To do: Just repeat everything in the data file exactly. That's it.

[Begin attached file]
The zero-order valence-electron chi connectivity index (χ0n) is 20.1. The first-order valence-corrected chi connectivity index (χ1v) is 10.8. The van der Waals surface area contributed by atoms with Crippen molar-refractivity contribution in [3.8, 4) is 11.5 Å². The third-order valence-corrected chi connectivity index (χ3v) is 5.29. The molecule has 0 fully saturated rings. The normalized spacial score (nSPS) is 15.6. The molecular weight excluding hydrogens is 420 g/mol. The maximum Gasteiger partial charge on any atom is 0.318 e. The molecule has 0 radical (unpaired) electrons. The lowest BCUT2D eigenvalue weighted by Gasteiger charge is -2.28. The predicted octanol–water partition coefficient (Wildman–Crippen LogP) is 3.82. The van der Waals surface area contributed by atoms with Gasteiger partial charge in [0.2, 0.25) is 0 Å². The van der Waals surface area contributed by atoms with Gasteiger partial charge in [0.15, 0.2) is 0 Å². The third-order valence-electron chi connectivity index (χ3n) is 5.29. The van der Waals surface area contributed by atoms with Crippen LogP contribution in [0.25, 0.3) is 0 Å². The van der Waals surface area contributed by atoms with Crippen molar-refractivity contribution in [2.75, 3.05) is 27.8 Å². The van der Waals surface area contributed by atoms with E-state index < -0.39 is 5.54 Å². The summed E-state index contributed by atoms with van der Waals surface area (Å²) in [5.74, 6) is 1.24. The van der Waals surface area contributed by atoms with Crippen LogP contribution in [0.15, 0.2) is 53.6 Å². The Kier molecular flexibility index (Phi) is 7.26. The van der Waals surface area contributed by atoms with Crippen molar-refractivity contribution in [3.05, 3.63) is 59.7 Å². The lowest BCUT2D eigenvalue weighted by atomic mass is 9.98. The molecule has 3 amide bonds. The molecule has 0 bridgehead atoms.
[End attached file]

The zero-order valence-electron chi connectivity index (χ0n) is 20.1. The first-order valence-corrected chi connectivity index (χ1v) is 10.8. The van der Waals surface area contributed by atoms with Crippen molar-refractivity contribution in [3.8, 4) is 11.5 Å². The third-order valence-corrected chi connectivity index (χ3v) is 5.29. The molecule has 0 fully saturated rings. The normalized spacial score (nSPS) is 15.6. The molecular weight excluding hydrogens is 420 g/mol. The maximum Gasteiger partial charge on any atom is 0.318 e. The molecule has 0 radical (unpaired) electrons. The lowest BCUT2D eigenvalue weighted by Gasteiger charge is -2.28. The predicted octanol–water partition coefficient (Wildman–Crippen LogP) is 3.82. The van der Waals surface area contributed by atoms with Gasteiger partial charge in [0.2, 0.25) is 0 Å². The van der Waals surface area contributed by atoms with Gasteiger partial charge in [0.15, 0.2) is 0 Å². The third-order valence-electron chi connectivity index (χ3n) is 5.29. The van der Waals surface area contributed by atoms with Crippen LogP contribution in [0.25, 0.3) is 0 Å². The van der Waals surface area contributed by atoms with Crippen molar-refractivity contribution in [2.75, 3.05) is 27.8 Å². The van der Waals surface area contributed by atoms with E-state index < -0.39 is 5.54 Å². The summed E-state index contributed by atoms with van der Waals surface area (Å²) in [5.74, 6) is 1.24. The van der Waals surface area contributed by atoms with Crippen LogP contribution in [0.15, 0.2) is 53.6 Å². The Kier molecular flexibility index (Phi) is 7.26. The van der Waals surface area contributed by atoms with Crippen molar-refractivity contribution in [3.05, 3.63) is 59.7 Å². The lowest BCUT2D eigenvalue weighted by atomic mass is 9.98. The molecule has 3 amide bonds. The molecule has 0 bridgehead atoms.